11) 2084 (Ronin)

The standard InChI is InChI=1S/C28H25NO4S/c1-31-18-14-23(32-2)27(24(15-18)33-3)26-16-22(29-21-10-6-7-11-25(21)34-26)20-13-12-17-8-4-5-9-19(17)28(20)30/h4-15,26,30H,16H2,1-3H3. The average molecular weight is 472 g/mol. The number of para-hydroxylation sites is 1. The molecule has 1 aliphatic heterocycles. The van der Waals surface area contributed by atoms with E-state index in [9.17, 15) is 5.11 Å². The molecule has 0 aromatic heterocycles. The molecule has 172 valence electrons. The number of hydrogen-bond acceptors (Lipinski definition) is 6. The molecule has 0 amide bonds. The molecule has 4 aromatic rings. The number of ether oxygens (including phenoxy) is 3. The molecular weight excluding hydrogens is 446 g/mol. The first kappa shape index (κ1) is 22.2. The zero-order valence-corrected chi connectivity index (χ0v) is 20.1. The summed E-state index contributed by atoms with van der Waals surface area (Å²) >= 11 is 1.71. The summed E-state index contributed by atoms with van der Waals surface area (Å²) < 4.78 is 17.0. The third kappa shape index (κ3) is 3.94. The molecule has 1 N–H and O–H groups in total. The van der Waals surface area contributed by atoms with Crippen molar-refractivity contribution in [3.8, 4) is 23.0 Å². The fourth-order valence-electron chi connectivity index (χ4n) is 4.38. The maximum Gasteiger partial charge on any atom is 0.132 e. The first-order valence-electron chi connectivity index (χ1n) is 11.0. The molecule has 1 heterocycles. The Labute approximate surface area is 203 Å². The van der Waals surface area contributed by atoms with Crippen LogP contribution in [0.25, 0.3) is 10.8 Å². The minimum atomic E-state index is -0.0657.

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At some point during my last semester of grad school, I started feeling nostalgic about high school (lol) and started listening to all of the music that I listened to back then. This mostly consisted of Hieroglyphics and Living Legends, the two crews that have influenced my rapping style the most. Even though Pep Love is hands down my favorite Hiero member, Tajai has been another one of my favorites and his mixtape Sleeping Giant was on heavy rotation in my iPod back in 2008. One of the standouts from this mixtape is a track called “Authentic Intelligence,” which is originally from a previously hard-to-find EP called Projecto: 2501. What I love about this track is how its relatively simple and straightforward beat allows Tajai’s vocals to take center stage with his remarkably technical and varied flow. Since this track’s original EP was relatively unknown and out of print while I was in high school, I was never able to listen to the whole thing until 9 years later when I found it on Youtube. So one night while I was writing my thesis, I finally listened to the entire thing.